Why India needs to link rainfall to climate change

An interesting read that draws the need to link climate change with rainfall

 Climate Change has already arrived in India.  The recent flooding in Andhra Pradesh and Karnataka is portentuous of the times to come.  As climate change accelerates, so will the unpredictability and intensity of the rainfall, giving rise to such anomalous situations asint the  flooding of  dry river basins in Southern India.

Indians have long since felt the effects of the capricious monsoons. However, it is only in the recent years that the predictions of weather departments have gone haywire, with every year ushering in novel situations that have no precedence for study and analysis. While monsoons are getting widely spread over the months June to September since last year, flooding in arid or minimal rainfall zones are becoming increasingly frequent. Does this mean climate change has already affected the weather and rainfall pattern in India? Seems so.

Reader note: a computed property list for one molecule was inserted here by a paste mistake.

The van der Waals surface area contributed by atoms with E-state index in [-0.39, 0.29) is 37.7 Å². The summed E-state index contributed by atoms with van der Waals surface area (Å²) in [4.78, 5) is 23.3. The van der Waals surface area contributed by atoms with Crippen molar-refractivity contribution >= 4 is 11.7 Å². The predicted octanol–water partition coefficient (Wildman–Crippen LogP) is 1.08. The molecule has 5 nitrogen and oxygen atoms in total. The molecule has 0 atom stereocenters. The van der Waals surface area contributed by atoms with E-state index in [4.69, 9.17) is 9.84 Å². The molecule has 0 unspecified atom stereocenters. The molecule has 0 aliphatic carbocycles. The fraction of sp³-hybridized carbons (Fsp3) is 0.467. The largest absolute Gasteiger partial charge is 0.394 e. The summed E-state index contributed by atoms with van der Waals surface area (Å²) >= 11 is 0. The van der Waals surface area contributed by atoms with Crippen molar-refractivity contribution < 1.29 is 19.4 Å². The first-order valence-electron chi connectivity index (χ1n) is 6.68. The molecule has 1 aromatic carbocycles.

One may cite many such examples in the past years, from the historically dry State of Rajasthan that has witnessed unprecedented flooding in 2006 and 2007, to Bihar which faces heavier floods each successive year, due to increased run-off from mountain glaciers in Tibet and Nepal.

The livelihood of the people of India and the economy itself, largely depends upon agriculture, forestry, wetlands and fisheries. The monsoon rains influence land-usage, which is grossly dependant upon water-based eco-systems. Vagaries of rainfall patterns and changes in water cycle are also directly related to water borne diseases.


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